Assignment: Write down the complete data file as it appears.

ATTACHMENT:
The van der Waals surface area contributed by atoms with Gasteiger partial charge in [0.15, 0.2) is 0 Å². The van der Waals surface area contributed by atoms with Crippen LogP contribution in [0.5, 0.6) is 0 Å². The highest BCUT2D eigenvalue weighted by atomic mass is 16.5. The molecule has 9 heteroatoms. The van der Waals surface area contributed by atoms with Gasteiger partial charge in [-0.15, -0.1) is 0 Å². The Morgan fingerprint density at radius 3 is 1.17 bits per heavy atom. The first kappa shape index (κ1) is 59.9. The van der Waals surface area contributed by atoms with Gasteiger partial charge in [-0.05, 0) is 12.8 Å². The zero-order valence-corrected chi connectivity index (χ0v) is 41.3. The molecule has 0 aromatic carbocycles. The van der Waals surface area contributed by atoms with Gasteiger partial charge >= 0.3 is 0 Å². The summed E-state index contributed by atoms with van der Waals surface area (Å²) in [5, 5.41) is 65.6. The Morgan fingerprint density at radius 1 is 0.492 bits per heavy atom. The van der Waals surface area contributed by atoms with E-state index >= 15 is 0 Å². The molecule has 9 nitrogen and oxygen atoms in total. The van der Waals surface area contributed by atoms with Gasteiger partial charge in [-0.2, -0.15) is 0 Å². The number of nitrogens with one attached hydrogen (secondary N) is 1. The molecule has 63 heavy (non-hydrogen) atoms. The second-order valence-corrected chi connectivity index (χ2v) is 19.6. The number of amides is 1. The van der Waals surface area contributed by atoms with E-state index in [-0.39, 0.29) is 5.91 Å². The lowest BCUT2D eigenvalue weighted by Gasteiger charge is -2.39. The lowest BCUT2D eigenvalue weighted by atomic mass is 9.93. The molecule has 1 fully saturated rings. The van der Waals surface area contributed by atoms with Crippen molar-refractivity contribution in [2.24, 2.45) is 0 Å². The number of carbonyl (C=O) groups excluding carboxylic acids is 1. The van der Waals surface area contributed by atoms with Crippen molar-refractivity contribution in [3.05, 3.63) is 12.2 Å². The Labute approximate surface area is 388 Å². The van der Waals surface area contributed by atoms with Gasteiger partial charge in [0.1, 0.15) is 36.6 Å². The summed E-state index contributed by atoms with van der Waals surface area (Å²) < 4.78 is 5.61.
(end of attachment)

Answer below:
The van der Waals surface area contributed by atoms with Gasteiger partial charge in [0.15, 0.2) is 0 Å². The van der Waals surface area contributed by atoms with Crippen LogP contribution in [0.5, 0.6) is 0 Å². The highest BCUT2D eigenvalue weighted by atomic mass is 16.5. The molecule has 9 heteroatoms. The van der Waals surface area contributed by atoms with Gasteiger partial charge in [-0.15, -0.1) is 0 Å². The Morgan fingerprint density at radius 3 is 1.17 bits per heavy atom. The first kappa shape index (κ1) is 59.9. The van der Waals surface area contributed by atoms with Gasteiger partial charge in [-0.05, 0) is 12.8 Å². The zero-order valence-corrected chi connectivity index (χ0v) is 41.3. The molecule has 0 aromatic carbocycles. The van der Waals surface area contributed by atoms with Gasteiger partial charge >= 0.3 is 0 Å². The summed E-state index contributed by atoms with van der Waals surface area (Å²) in [5, 5.41) is 65.6. The Morgan fingerprint density at radius 1 is 0.492 bits per heavy atom. The van der Waals surface area contributed by atoms with E-state index >= 15 is 0 Å². The molecule has 9 nitrogen and oxygen atoms in total. The van der Waals surface area contributed by atoms with Gasteiger partial charge in [-0.2, -0.15) is 0 Å². The number of nitrogens with one attached hydrogen (secondary N) is 1. The molecule has 63 heavy (non-hydrogen) atoms. The second-order valence-corrected chi connectivity index (χ2v) is 19.6. The number of amides is 1. The van der Waals surface area contributed by atoms with E-state index in [-0.39, 0.29) is 5.91 Å². The lowest BCUT2D eigenvalue weighted by Gasteiger charge is -2.39. The lowest BCUT2D eigenvalue weighted by atomic mass is 9.93. The molecule has 1 fully saturated rings. The van der Waals surface area contributed by atoms with Crippen molar-refractivity contribution in [2.24, 2.45) is 0 Å². The number of carbonyl (C=O) groups excluding carboxylic acids is 1. The van der Waals surface area contributed by atoms with Crippen molar-refractivity contribution in [3.05, 3.63) is 12.2 Å². The Labute approximate surface area is 388 Å². The van der Waals surface area contributed by atoms with Gasteiger partial charge in [0.1, 0.15) is 36.6 Å². The summed E-state index contributed by atoms with van der Waals surface area (Å²) < 4.78 is 5.61.